Blanton said he became convinced of what went on in the submarine after he
                                   cross-referenced that version with newly released deck logs from the US
                                   destroyers. He confirmed Arkhipov's role after the former officer did not deny the
                                   version described in the intelligence report, which was declassified shortly before
                                   his death three years ago.

                                   Conference participants pored over thousands of documents declassified since
                                   1992, many of which shed new light on sensitive issues such as US efforts to
                                   remove Castro. Cuban officials used the documents in arguing that they had
                                   legitimate reasons to believe Washington intended to invade Cuba, and that Castro
                                   was justified in seeking Soviet protection.

                                   ''It's clear from all the documents that if subversive activity didn't work, the option
                                   was an armed invasion,'' said Esteban Morales, head of Cuba's Center for the
                                   Study of the United States.

                                   Among key documents was a declassified Defense Department memo from 1961
                                   describing a three-step plan for the ''US endeavor to cause the overthrow of the
                                   Castro government.'' The strategy was to stage intensive military exercises near
                                   Cuba to provoke a hostile reaction from Castro, which would give Washington the
                                   justification it needed to ''destroy Castro with speed, force and determination.''

                                   Robert McNamara, Kennedy's defense secretary and a key conference participant,
                                   conceded Friday night that Cuba was justified in fearing an attack. ''If I were in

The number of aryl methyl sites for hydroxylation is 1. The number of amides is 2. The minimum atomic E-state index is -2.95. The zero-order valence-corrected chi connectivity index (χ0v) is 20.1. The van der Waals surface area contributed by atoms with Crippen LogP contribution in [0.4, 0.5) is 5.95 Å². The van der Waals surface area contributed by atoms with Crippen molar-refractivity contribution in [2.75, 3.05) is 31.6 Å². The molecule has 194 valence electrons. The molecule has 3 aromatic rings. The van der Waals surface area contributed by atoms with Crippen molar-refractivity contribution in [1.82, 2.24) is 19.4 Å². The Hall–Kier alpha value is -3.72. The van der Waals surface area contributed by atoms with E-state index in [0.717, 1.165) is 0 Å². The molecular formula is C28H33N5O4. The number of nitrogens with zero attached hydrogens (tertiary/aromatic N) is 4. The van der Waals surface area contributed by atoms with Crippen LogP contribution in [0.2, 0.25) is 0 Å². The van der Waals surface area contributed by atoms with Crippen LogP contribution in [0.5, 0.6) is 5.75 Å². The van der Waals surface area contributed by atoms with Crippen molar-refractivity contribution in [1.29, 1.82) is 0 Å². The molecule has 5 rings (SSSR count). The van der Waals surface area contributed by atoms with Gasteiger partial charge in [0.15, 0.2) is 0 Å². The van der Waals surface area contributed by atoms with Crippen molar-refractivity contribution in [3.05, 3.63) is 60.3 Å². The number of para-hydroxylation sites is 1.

Cuban or Soviet shoes, I would have thought so, too,'' he said. ''We as a
                                   superpower did not look through to the ends of our actions. That was a real

                                   Participants emphasized that any new knowledge should be used to help avoid
                                   future conflict, in particular a potential US war with Iraq. ''God willing, someone will
                                   be sitting down in Baghdad and talking about this moment in 40 years'' if a war is
                                   averted, said Christopher Kennedy Lawford, President Kennedy's nephew. Lawford,
                                   who played a US pilot in a film about the crisis, ''13 Days,'' was among several
                                   members of the film's team attending the conference.

                                   The parallel between Kennedy's handling of the crisis and President Bush's
                                   deliberations over Iraq was a recurrent theme at the meeting, with many
                                   participants accusing Bush of ignoring history.

                                   ''There are lessons to be learned,'' said Arthur M. Schlesinger Jr., a former Kennedy
                                   aide and a Pulitzer Prize-winning historian. ''This was not only the most dangerous
                                   moment of the Cold War. It was the most dangerous moment in human history.''

                                   Asked whether he thought the conference could play a role in influencing Bush
                                   against invading Iraq, Schlesinger said no.

                                   ''Kennedy chose quarantine as an alternative to military action,'' he said. ''Bush is
                                   committed to military action.''

                                   This story ran on page A20 of the Boston Globe on 10/13/2002. © Copyright 2002
                                   Globe Newspaper Company.